The era of Suffolk

Published 12:00 am Sunday, February 29, 2004

Editor’s note: Today’s installment of Horizons includes reporting on the 30th anniversary of the merger of Suffolk and Nansemond. Former Mayor Andy Damiani, a council member at the time of the merger, wrote the following essay about the merger for The Virginian-Pilot on the 25th anniversary in 1999.

By Andy Damiani

Thirty years ago, with great ceremony, we planted the seed of a merged city.

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We spent the first 10 years cultivating and pruning our great concept in anticipation of the fruits it would bear. And now we are ready for the Great Harvest -to pick the grapes and to savor the wine of our endeavors and to continue to grow and strengthen not only as Virginia’s largest city, but also as Virginia’s most livable city. Without a doubt, this is the Era of Suffolk.

Some say marriages are made in heaven – others prefer to give credit for merger to the annexation judge. In any case, the union between Suffolk and Nansemond required community support, determination, political courage, and a lucky roll of the dice.

From the very start, the merged city was faced with what seemed to be an insurmountable task of structuring a professional municipal government capable of carrying out not only the merger mandates, but also to put in place the mechanism for a smooth transition to the future.

One may ask about the political component to merger, especially in the early stages of negotiations. The councils did quite well considering the often-stressful conditions. Acting on the instructions of the annexation court, which gave the two cities 45 days to work toward a consolidation agreement they believed the citizens of both cities would accept in referendum.

Soon after the favorable merger vote, the 10-member join city councils – five from Suffolk and five from Nansemond – met as the official city council of Suffolk from January to July 31, 1974. The council had to not only consider for adoption many items that were in conflict with the two existing charters but to carry out the provisions of the consolidation agreement and the new charter.

Because of the unusual demographics of our combined city, coupled with the diverse philosophical views of council members, our task was extremely difficult. The most urgent items facing council that required immediate consideration were five important categories. They included taxation, education, delivery of municipal services, council representation and elections.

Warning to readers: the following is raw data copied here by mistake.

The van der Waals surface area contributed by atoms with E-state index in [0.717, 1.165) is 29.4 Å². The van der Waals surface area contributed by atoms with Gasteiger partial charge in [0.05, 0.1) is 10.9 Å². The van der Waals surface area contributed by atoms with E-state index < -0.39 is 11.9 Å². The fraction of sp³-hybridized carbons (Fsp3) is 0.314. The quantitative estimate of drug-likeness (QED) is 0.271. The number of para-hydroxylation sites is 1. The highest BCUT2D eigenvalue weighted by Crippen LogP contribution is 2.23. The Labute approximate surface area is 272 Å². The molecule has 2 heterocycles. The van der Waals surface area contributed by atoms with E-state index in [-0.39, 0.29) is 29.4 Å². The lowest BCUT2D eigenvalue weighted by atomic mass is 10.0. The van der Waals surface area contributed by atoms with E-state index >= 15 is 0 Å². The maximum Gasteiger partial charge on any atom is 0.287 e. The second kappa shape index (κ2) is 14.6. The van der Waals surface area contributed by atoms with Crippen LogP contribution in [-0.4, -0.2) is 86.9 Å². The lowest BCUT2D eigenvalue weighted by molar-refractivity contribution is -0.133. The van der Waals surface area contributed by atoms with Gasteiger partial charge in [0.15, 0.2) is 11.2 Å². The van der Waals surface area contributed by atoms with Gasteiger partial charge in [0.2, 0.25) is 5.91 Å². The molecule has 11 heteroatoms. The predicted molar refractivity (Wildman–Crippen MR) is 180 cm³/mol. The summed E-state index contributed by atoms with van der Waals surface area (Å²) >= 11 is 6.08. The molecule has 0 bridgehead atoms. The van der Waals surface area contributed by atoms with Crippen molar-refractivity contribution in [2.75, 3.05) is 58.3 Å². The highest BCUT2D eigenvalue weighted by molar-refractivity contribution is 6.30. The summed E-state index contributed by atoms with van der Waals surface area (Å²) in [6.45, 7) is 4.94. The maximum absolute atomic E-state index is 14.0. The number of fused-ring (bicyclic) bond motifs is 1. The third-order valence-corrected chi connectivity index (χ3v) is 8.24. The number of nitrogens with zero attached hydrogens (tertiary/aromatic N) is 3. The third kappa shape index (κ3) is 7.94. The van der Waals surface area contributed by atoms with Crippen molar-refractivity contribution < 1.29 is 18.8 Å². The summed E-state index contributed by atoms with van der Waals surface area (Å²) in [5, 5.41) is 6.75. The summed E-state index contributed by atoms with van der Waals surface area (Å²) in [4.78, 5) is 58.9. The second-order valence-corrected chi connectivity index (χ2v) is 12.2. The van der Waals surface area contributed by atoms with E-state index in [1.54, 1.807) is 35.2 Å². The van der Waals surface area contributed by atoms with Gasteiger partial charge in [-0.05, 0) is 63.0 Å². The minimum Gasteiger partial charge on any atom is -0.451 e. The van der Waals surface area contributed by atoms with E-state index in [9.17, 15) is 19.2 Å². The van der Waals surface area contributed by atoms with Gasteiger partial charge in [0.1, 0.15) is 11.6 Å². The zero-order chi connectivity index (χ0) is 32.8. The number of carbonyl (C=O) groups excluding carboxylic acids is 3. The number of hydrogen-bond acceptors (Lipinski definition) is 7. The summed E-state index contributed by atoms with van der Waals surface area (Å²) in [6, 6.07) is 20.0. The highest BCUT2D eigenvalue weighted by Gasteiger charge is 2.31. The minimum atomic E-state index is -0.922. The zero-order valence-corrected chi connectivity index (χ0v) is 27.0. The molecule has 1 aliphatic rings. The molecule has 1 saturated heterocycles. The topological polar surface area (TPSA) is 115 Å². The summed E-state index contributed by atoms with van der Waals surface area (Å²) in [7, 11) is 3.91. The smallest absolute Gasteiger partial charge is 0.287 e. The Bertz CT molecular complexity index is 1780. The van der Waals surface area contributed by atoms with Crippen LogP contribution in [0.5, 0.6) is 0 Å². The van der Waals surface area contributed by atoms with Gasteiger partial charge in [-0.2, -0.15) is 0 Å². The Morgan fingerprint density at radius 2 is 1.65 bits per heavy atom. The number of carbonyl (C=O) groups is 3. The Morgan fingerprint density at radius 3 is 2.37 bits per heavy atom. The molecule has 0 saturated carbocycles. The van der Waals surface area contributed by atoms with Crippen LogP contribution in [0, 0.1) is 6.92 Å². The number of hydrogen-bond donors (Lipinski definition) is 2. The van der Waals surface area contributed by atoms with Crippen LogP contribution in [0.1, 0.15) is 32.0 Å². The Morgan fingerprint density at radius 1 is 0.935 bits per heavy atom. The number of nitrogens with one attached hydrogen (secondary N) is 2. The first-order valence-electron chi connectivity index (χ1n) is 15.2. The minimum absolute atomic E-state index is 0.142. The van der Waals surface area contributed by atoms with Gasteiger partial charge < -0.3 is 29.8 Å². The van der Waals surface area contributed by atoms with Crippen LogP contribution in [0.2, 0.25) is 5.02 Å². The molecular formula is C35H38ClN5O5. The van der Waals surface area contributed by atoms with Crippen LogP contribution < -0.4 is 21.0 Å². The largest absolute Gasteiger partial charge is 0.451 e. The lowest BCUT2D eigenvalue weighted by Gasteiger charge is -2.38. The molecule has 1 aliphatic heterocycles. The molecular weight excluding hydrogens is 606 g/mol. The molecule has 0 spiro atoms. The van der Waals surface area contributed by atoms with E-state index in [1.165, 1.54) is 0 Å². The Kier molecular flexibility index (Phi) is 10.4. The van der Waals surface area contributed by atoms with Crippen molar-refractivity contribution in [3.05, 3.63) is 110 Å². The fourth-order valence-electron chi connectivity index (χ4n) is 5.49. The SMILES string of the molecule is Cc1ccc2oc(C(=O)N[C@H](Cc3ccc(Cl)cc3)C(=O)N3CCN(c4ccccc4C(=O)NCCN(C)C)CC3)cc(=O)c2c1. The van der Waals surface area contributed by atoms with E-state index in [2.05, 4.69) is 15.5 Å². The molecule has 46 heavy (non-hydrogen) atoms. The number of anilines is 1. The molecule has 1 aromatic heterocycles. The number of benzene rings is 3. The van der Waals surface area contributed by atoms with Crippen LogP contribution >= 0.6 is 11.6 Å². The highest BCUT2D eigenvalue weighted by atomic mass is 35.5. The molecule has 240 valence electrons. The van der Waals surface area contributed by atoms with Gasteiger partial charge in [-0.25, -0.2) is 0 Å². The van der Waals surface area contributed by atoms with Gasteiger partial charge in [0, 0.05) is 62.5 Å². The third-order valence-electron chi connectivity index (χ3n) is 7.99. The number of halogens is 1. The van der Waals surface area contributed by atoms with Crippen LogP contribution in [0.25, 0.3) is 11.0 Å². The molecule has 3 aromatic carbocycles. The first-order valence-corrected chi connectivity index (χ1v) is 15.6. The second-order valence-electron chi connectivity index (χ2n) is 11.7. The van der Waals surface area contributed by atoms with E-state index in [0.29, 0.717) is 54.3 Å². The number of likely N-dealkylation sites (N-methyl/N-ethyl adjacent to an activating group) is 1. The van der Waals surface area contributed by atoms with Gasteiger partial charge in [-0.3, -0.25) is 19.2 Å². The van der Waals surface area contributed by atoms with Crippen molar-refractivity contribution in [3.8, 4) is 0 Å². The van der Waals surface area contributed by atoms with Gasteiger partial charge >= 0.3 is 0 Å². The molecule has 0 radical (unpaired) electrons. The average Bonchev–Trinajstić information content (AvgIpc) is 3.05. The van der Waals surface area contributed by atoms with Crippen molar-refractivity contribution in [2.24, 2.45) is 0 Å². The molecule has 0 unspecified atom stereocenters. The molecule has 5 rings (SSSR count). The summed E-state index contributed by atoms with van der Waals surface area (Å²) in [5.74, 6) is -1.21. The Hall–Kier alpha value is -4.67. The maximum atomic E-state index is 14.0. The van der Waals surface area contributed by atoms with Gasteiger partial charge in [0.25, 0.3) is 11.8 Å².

New elections were ordered for May 1974. All six borough seats were up for grabs at that time and all borough elections were to be held at the same time. Borough terms were staggered – two and four year terms initially. The terms chosen by council were decided the old fashioned way – by drawing straws.

It is interesting to note that the 1974 city council elections attracted 16 candidates for seats in all boroughs. Voter interest in Suffolk was very high then. In fact, the total votes cast in all boroughs was a staggering 11,091. Contrast those numbers with the total votes cast (8,898) for all boroughs in 1996 (3 seats) and 1998 (4 seats). How does one explain the 2,193 vote differential?

Another statistic that begs an explanation is the school pupil population differential between the 1974 merger enrollment of approximately 11,700 students (stated in the study report) compared to the 1998 enrollment of approximately 11,300 pupils. Is there a reasonable explanation?

It was during the first two years of merger that council had to address our most critical and basic needs. Some of those were the following: Obsolete schools – we closed seven and constructed three – purchased from Portsmouth part of their water distribution system – joined Hampton Roads Sanitation District – began extending sewer systems to needed neighborhoods – eliminated thousands of outdoor privies, constructed three new fire stations, purchased the 1,200-acre Lone Star Lakes property, enlarged the industrial park, initiated airport improvements and adopted our consultants’ first managed growth policy plan.

In the early years we had an extensive menu of needs on our plate; however, very limited financial resources available to carry out our program. To deal with this situation, council instructed our city manager to aggressively apply and fish for state and federal funds. He did just that, successfully receiving more than $24 million in grant revenues during that period.

During the 10th anniversary ceremony, former Gov. Mills E. Godwin cited that the first 10 years of merger as the most eventful decade in the life of our people. He reminded us that Suffolk was a better place to live that it was before the merger. He stressed to the audience that consolidation had not been a cure-all for Suffolk’s problems nor did the leaders promise one. He predicted then that he thought the city would grow as fast as it deals with its many problems. I believe that during the past 25 years the city has grown as he predicted – maybe too much, some say.

In closing, let me emphasize that the many physical accomplishments made during the past 30 years should not be measured by bricks and concrete alone, but by the dedication and accomplishments made through a common effort by our many civic and service clubs, festivals, churches and various neighborhood groups. Together they have enhanced our favorable image and community pride giving Suffolk the quality of life we all deserve.

Again, this is the Era of Suffolk.